RacingUS Ski TeamWorld CupBack in Black: Hamilton Regains Form in Sochi

Avatar Audrey ManganFebruary 5, 20131
Simi Hamilton (USA) leading the team sprint semifinal in Sochi, Russia, on Sunday. Photo: Noah Hoffman.
Simi Hamilton (USA) leading the team sprint semifinal in Sochi, Russia, on Sunday. Photo: Noah Hoffman.

If you watched the team sprint in Sochi on Sunday, or even if you only saw results, you probably noticed how close the American men came to reaching the podium. True, Andy Newell fell on the last leg and they dropped from fourth to seventh, but until that point he and Simi Hamilton skied in contention for silver and bronze with Germany and Sweden.

That bodes well for the U.S. sprint duo, but Hamilton’s split times from Sunday were especially notable. For Newell it was a good but average day, apart from the fall. He’s has had multiple sprint final appearances this year and is the fourth-ranked sprinter on the World Cup right now. Hamilton, on the other hand, has struggled this season with illness and a general off-ness. His 17th-place finish in the freestyle sprint on Friday is his best result so far, and even then he didn’t feel he paced things right on the extra-hard Olympic course.

Hamilton leading Italy on a downhill in the semifinal. Photo: Noah Hoffman.
Hamilton leading Italy on a downhill in the semifinal. Photo: Noah Hoffman.

Hamilton’s effort in the classic team sprint may be a sign that things are starting to come around for him. He had a spectacular semifinal to start things off, and he and Newell won the heat outright.

In the final, when everyone else disintegrated in the fifth and sixth laps, Hamilton posted the second-fastest last split in the entire field — only Axel Teichmann (GER) was ahead of him in either leg. That field included Emil Joensson, who is undoubtedly the top sprinter in the world at the moment and had to make a huge effort to move Sweden from third to second on the last lap.

As one might imagine, Hamilton was pretty happy with his skiing in Sochi.

“I felt great during my legs,” he wrote in an email. “In my semifinal especially, I felt like I was recovering well between rounds and I was pacing the course well. I just felt great on the huge climb on my last leg and decided to go for it. It got pretty quiet behind me towards the top, so I knew that I had dropped some of the people that I had been skiing with.”

Hamilton continued riding high in the final round. Though Newell’s fall and the ultimate outcome resulted in “a little bit of a sour taste in our mouths with being so close to the podium,” Hamilton’s individual times left him happy with his fitness leading into World Championships in a few weeks.

“I’m definitely satisfied that I was able to push hard all day — both throughout the semis and the finals — and I think that’s a good sign leading into final preparations for Worlds,” he said. “I’m pretty sure I skied the second fastest third leg of everyone in the final (he did), so I’m pretty stoked on that.”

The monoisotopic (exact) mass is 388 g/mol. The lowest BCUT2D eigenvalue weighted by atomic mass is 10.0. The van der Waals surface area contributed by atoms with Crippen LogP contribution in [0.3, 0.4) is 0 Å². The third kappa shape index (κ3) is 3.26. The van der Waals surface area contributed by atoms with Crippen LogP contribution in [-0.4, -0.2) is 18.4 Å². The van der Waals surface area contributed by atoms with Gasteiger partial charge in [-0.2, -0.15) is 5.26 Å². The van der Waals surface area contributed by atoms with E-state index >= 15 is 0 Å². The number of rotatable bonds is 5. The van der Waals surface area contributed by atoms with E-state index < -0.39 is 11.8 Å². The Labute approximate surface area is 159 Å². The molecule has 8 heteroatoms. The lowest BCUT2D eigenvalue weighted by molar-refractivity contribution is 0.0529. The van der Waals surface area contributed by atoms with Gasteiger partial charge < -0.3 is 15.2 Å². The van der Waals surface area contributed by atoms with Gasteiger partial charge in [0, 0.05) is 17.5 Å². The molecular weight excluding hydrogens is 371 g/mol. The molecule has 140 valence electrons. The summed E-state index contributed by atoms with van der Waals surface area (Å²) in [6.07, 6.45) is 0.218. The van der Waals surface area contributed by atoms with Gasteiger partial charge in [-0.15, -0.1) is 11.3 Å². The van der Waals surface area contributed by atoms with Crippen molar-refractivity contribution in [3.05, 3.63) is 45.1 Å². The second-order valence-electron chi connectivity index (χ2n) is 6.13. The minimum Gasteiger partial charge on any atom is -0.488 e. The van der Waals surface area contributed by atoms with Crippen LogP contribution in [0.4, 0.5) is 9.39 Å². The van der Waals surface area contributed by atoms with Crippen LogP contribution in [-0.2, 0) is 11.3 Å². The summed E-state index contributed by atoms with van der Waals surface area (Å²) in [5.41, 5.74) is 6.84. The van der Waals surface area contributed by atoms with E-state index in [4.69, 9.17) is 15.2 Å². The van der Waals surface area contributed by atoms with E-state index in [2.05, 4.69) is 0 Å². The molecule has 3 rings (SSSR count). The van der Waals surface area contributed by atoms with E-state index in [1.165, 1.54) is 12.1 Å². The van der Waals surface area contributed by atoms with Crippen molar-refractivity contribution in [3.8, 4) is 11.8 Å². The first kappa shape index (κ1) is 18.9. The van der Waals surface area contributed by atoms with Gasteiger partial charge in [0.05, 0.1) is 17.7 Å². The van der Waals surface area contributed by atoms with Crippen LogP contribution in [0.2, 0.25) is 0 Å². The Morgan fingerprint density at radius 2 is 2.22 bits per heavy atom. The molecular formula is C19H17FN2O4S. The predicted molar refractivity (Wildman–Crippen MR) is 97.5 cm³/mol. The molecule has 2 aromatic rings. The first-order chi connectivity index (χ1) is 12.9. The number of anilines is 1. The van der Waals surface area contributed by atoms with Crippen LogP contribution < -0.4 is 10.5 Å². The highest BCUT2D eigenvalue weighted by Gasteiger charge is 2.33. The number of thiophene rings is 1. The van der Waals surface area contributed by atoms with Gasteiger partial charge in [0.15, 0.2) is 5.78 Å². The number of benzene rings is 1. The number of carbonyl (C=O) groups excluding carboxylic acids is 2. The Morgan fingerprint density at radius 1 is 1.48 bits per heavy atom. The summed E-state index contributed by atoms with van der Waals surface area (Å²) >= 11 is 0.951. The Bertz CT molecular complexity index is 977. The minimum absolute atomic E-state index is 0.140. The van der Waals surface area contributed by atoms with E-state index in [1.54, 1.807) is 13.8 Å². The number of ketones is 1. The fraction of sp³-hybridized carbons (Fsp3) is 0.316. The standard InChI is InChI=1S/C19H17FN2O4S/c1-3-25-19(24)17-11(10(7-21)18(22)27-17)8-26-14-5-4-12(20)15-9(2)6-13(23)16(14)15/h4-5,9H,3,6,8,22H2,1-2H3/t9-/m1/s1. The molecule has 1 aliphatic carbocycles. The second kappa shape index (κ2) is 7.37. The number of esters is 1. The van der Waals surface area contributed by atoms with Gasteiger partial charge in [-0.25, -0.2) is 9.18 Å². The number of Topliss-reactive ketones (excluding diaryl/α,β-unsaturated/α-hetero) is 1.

What Hamilton and Newell are most excited about, though, is the opportunity for a rematch in Italy when it really counts.

“Newell and I are really looking forward to sprinting together in Val di Fiemme,” he said.

And with Sochi being the Olympic venue for 2014, the Games were not far from everyone’s mind.

“The Olympic hype is definitely building,” Hamilton said. “I’m really psyched that the venue is at this altitude… a benefit for me I think having grown up at 8,000 feet. Everyone is pretty darn psyched with how the weekend went, even though we know we still have a lot more work to do before next year.”

 

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Audrey Mangan

Audrey Mangan (@audreymangan) is an Associate Editor at FasterSkier and lives in Colorado. She learned to love skiing at home in Western New York.

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One comment

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    davord

    February 7, 2013 at 12:12 am

    To be fair to Newell, he was gonna get caught regardless of the fall. He was really struggling at the top of that brutal final climb, dying a thousand deaths, and while Kriukov, Northug and Poltoranin were also looking tired, they were gaining pretty quickly on him, being only a couple seconds behind by the top of the hill. Those guys are essentially the three best double polers on the WC right now so Newell would have found it hard to live with on the final run in. Great effort though. That course looked quite gnarly, to say the least. I wonder if FIS and the race organizers will change anything for next year.

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